"I went to university in Cardiff. And I was part of an elite/semi-pro running group there. And it's almost like a done deal where when you graduate from Cardiff, we go to America, or you stay with a group. A lot of people go to America, so I went with that decision. It was something I wanted to do since I was 16. From the age of 16, I was getting letters from coaches about scholarships and coming over to run, and it took me until I was 21 or 22 for it to actually happen. I came over to run track and field on a scholarship, to get my master's degree as well. I ran for Lincoln Memorial, which is a smaller (NCAA) Division II school in Tennessee, for two years. ... I got my MBA, so business administration. I did an undergrad in sports science, so I wanted to go down the business route. I run my own business now. I like being able to balance sport and business, balance both sides of it.
"My wife's actually from Clemmons. When COVID struck, I couldn't go back home to England. The borders were closed basically. I had nowhere to go, and she was my girlfriend at the time, and she and her family took me in fortunately. And I ended up in King just down the road from Winston-Salem. Started working in Winston, and I've been here ever since."
What I'm anticipating at the Olympics
"The event that I've been looking forward to for probably about two or three years now is the 10K. Obviously it was my main event for a number of years, so I like seeing what people can run. I was hoping Mo Farah was going to be there; sadly, he didn't make it. But it's still going to be a stacked field."
About England's loss in the European Championship
"My wife and I watched it here. And we were really looking forward to it. And I knew as soon as we scored so early that we were going to lose because that's just the British way. It's just the English way. It was a good game. It was an entertaining game. We didn't play the best football in the second half. But you know, we just made our first major championship final in 55 years. So for me, I can't have any complaints."
What the pandemic took away, what the pandemic gave me
"I felt like I'd lost everything for a moment. And then you soon realize that actually better stuff is just around the corner.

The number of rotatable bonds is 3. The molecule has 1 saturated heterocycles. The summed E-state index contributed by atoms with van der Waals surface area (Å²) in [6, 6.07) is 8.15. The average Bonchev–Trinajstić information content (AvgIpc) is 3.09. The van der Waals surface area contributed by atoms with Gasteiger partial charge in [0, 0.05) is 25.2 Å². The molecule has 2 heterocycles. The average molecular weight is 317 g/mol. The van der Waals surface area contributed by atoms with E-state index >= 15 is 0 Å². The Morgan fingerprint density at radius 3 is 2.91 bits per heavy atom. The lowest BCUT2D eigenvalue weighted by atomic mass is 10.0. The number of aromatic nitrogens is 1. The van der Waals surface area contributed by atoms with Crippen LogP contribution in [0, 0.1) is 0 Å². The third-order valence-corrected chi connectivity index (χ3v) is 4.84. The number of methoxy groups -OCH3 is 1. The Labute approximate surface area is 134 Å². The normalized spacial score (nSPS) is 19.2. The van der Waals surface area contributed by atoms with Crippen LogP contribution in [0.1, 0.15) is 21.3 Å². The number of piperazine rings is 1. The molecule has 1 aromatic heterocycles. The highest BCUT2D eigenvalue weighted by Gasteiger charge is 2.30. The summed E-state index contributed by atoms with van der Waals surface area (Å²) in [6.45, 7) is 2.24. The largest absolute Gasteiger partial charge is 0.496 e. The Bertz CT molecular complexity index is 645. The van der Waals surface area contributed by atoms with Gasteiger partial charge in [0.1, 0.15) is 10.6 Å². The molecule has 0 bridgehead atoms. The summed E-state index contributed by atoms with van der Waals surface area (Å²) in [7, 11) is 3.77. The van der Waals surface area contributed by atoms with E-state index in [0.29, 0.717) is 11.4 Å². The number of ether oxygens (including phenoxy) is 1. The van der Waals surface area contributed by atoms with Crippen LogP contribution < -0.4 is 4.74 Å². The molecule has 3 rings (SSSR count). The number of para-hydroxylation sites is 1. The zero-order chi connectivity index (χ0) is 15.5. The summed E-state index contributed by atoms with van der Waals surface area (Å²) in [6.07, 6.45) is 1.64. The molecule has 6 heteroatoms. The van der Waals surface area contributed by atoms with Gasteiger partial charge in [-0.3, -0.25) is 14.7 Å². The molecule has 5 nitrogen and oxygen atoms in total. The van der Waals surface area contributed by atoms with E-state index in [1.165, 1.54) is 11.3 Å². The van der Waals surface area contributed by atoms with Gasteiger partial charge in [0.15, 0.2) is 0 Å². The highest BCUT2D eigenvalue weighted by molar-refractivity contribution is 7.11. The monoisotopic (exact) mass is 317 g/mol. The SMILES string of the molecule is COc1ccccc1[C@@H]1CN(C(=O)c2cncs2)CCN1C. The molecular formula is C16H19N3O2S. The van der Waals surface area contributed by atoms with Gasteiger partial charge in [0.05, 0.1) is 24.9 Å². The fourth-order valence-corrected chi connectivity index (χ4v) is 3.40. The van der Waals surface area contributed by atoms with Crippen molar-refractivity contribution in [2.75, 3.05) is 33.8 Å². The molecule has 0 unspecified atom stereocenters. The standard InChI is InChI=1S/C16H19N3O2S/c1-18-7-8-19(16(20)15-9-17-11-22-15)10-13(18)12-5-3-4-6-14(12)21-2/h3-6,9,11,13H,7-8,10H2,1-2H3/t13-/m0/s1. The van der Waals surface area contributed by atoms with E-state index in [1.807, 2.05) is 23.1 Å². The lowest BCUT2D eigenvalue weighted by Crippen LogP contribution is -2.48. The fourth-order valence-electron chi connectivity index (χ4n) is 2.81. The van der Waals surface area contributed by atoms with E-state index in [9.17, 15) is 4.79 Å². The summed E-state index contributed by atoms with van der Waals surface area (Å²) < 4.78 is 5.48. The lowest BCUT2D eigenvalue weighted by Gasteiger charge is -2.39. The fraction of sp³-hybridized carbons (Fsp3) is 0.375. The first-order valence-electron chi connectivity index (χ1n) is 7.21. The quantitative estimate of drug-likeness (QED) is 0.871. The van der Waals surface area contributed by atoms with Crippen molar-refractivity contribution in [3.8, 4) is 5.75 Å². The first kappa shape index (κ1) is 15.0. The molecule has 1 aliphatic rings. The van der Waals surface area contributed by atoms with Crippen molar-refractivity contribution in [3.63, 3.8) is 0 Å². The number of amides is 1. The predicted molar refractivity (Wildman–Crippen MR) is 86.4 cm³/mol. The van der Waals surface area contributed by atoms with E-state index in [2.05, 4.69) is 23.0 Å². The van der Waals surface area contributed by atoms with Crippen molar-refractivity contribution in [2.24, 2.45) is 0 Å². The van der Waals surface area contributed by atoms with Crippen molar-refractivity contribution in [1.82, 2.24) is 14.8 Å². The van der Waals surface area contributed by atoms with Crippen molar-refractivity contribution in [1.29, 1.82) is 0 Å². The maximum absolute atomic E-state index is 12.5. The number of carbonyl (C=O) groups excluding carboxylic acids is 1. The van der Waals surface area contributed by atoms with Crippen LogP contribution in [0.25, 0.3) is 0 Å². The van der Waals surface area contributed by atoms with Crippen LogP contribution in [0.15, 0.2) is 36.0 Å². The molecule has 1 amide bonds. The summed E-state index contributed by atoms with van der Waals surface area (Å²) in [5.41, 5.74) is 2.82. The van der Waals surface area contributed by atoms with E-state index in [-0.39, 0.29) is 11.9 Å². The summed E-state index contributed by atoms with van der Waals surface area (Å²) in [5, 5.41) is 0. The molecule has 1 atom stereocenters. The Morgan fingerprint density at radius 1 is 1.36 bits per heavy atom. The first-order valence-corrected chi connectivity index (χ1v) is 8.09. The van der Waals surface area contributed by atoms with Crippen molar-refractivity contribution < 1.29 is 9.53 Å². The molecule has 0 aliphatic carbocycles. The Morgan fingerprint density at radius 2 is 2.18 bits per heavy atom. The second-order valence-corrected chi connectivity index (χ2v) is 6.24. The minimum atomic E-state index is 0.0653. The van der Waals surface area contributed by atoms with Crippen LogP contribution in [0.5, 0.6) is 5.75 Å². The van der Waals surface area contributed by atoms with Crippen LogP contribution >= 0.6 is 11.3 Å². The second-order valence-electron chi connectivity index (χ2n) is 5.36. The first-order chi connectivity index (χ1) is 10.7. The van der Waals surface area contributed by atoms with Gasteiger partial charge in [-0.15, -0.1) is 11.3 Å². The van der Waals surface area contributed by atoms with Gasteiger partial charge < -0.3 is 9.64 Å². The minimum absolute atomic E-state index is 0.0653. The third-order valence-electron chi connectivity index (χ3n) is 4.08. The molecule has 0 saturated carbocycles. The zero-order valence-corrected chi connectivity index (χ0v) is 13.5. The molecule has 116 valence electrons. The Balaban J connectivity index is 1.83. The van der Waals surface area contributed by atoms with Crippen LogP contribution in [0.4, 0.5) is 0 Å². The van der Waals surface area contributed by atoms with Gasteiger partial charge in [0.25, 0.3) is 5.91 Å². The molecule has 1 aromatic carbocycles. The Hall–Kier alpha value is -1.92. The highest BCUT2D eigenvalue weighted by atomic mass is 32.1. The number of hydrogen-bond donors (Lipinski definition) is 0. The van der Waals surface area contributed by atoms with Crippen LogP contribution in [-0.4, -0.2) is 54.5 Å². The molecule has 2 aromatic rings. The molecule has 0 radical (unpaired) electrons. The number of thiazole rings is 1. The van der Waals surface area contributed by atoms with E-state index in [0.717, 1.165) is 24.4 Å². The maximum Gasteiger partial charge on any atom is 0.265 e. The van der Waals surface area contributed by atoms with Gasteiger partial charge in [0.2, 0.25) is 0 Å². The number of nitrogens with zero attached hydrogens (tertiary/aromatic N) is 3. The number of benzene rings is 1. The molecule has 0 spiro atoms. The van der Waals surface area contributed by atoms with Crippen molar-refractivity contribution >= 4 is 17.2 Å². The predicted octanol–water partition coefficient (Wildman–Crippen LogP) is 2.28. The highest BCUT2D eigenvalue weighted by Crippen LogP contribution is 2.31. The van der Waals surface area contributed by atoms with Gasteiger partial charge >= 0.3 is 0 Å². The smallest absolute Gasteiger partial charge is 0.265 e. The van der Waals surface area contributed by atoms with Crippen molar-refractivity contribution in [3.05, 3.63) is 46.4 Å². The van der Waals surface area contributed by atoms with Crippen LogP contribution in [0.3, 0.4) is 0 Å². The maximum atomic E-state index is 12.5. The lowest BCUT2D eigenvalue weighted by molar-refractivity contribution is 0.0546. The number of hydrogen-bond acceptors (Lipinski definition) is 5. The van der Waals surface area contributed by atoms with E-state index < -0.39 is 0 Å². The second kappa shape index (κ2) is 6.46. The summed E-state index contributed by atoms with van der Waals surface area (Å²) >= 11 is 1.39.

"It was my senior year, I'd flown to America, and my aim was to get better. That's all I wanted, to run faster. I went through indoor season and I was PRing, I was running times that I'd never run before at that time of year, and I was getting ready to head to outdoor season, really drop my times, hopefully go sub-32 minutes for the 10K. That was big aim. And then COVID hit.
"At my school, they were like, 'Yep, that's it. Goodbye.' Like they didn't really give us a handshake or didn't really thank us for anything or didn't really support us. They just sent us on our way. So I was in a bit of a dark place for a period just because I didn't know what I was going to do. I was in a country, away from my family, didn't know what job prospects I had, didn't know where running was going. A few months later, I found my way again. I've been happy ever since. It actually worked out for the better.
"And I found my wife. You can't get much better than that."
What I've learned about myself from running
"Running has humbled me as a person. When I was in high school or middle school, I was probably a little bit more – what's the word? – confident. That awkward age when you're a teenager and you're a little bit overconfident for no reason, really. But then you grow older. The sport humbled me. It taught me confidence in different ways. It taught me that if I want something, I can go and do it. And I've taken that into my everyday life. When I left the running store, I took a chance and left my job to form this running coaching business. If it wasn't for running, I wouldn't have had the confidence to do something like that. The way this sport is, it teaches you that through hard work and through discipline, you can get where you want to be."
Words to the wise
"Be patient. A cliche that I heard a lot when I was a junior, and I hated it, was 'trust the process.' But through coaching and through maturity in the sport, you learn that that advice really is one of the best pieces of advice you can get. Just be patient, trust the process, trust that you're going in the right direction. I always use the phrase to my athletes that Rome wasn't built in a day. Don't expect to run 26 miles tomorrow. We're going to get there. We're going to build you up gradually. Patience and trust in the process is key."